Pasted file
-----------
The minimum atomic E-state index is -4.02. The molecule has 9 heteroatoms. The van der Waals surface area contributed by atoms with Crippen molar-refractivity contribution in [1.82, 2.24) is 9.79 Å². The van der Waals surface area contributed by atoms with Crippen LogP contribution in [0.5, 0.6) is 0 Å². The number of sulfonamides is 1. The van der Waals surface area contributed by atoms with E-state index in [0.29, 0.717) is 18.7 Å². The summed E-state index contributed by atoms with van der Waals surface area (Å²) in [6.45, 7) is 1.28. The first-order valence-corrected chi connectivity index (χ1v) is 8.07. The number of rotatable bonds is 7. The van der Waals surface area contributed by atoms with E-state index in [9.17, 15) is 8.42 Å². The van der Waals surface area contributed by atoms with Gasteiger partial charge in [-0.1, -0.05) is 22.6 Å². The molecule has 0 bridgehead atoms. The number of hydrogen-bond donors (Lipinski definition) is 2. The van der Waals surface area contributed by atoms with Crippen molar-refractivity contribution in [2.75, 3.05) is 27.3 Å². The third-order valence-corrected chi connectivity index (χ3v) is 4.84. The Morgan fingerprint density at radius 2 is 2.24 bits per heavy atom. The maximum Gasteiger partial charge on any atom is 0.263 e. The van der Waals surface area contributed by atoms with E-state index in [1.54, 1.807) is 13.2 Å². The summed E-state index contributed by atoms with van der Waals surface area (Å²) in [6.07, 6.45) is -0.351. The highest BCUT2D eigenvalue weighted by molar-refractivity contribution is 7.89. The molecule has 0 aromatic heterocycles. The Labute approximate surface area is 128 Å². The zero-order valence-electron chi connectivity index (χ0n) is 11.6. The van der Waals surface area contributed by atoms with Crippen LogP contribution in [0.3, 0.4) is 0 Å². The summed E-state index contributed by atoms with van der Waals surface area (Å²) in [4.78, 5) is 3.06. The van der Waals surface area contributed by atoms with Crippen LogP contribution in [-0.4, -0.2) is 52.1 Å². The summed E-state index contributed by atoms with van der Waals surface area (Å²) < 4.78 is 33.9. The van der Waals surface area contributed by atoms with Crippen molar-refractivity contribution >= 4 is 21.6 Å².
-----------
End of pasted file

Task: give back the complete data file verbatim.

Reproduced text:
The minimum atomic E-state index is -4.02. The molecule has 9 heteroatoms. The van der Waals surface area contributed by atoms with Crippen molar-refractivity contribution in [1.82, 2.24) is 9.79 Å². The van der Waals surface area contributed by atoms with Crippen LogP contribution in [0.5, 0.6) is 0 Å². The number of sulfonamides is 1. The van der Waals surface area contributed by atoms with E-state index in [0.29, 0.717) is 18.7 Å². The summed E-state index contributed by atoms with van der Waals surface area (Å²) in [6.45, 7) is 1.28. The first-order valence-corrected chi connectivity index (χ1v) is 8.07. The number of rotatable bonds is 7. The van der Waals surface area contributed by atoms with E-state index in [9.17, 15) is 8.42 Å². The van der Waals surface area contributed by atoms with Gasteiger partial charge in [-0.1, -0.05) is 22.6 Å². The molecule has 0 bridgehead atoms. The number of hydrogen-bond donors (Lipinski definition) is 2. The van der Waals surface area contributed by atoms with Crippen molar-refractivity contribution in [2.75, 3.05) is 27.3 Å². The third-order valence-corrected chi connectivity index (χ3v) is 4.84. The Morgan fingerprint density at radius 2 is 2.24 bits per heavy atom. The maximum Gasteiger partial charge on any atom is 0.263 e. The van der Waals surface area contributed by atoms with E-state index in [1.54, 1.807) is 13.2 Å². The summed E-state index contributed by atoms with van der Waals surface area (Å²) in [6.07, 6.45) is -0.351. The highest BCUT2D eigenvalue weighted by molar-refractivity contribution is 7.89. The molecule has 0 aromatic heterocycles. The Labute approximate surface area is 128 Å². The zero-order valence-electron chi connectivity index (χ0n) is 11.6. The van der Waals surface area contributed by atoms with Crippen LogP contribution in [0.3, 0.4) is 0 Å². The summed E-state index contributed by atoms with van der Waals surface area (Å²) in [4.78, 5) is 3.06. The van der Waals surface area contributed by atoms with Crippen LogP contribution in [-0.4, -0.2) is 52.1 Å². The summed E-state index contributed by atoms with van der Waals surface area (Å²) < 4.78 is 33.9. The van der Waals surface area contributed by atoms with Crippen molar-refractivity contribution >= 4 is 21.6 Å².